Betting on Bailouts

With all the reports of financial trouble and central bank bailout packages in Europe, some investors are interested in buying distressed financial stocks on the theory that a government or the central bank won't let them fail.

After big drops and likely backstops, companies like Allied Irish Banks (NYSE: AIB  ) and Bank of Ireland (NYSE: IRE  ) may look like tempting, if high-risk, buys. Rather than run the investment case for those banks, I want to review the share price history of some recent U.S. bailouts on the theory that history at least rhymes, even if it doesn't repeat.

General Motors highlights the risk of investing based on bailout expectations. The U.S. government stepped in and saved the operation with cash loans and an equity stake. The stock recently returned to the market with an initial public offering, but not before a bankruptcy that wiped out investors in the old GM, which is now called Motors Liquidation. Shares of Fannie Mae and Freddie Mac have lost more than 90% since bailouts were widely anticipated. Clearly a bailout for a company doesn't mean shareholders are safe.

The table below presents a broader picture using share prices of the first eight banks to participate in the U.S. Treasury's TARP. The Friday before plan details were announced is used for the prebailout price. The table also shows the low over the remainder of 2008 for each of the stocks and the recent closing price. Historical prices are adjusted for dividends.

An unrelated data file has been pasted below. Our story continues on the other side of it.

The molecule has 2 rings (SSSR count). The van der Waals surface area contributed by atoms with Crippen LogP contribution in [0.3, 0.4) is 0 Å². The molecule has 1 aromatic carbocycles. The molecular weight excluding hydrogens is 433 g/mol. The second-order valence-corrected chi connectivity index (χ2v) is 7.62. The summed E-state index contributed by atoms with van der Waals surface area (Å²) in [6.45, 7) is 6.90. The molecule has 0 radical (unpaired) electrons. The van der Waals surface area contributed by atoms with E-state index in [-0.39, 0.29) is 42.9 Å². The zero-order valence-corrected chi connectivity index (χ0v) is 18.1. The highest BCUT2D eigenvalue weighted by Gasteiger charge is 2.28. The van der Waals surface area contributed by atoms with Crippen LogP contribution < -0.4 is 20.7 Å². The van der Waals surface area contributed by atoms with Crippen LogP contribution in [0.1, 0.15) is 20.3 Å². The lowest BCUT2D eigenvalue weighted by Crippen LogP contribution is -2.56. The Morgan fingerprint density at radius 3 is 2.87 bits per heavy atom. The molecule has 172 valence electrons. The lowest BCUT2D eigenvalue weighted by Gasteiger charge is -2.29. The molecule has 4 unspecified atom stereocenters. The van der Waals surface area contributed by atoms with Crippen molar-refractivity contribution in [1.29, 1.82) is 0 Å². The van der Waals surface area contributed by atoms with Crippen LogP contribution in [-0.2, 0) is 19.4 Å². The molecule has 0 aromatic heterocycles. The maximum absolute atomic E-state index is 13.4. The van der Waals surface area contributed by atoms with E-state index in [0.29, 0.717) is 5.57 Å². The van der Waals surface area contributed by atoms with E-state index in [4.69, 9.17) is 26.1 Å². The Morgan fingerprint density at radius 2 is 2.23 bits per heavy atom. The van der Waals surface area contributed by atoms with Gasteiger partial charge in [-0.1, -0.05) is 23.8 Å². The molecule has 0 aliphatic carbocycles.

Stock

10/10/08 Prebailout Price

2008 Post-TARP Low

11/26/2010 Price

10/10/08 – 11/26/10 Change

Bank of America (NYSE: BAC  )

$20.26

$10.92

$11.12

(45.11%)

Bank of New York Mellon

$25.37

$23.50

$27.14

6.98%

Citigroup (NYSE: C  )

$13.90

$3.76

$4.11

(70.43%)

Goldman Sachs (NYSE: GS  )

$86.82

$50.99

$158.22

82.24%

JPMorgan Chase (NYSE: JPM  )

$40.75

$22.24

$37.50

(7.98%)

Morgan Stanley

$9.30

$8.95

$24.70

165.59%

State Street (NYSE: STT  )

$42.84

$28.45

$43.84

2.33%

Wells Fargo

$27.17

$21.09

$26.65

(1.91%)

Source: Yahoo! Finance and author's calculation.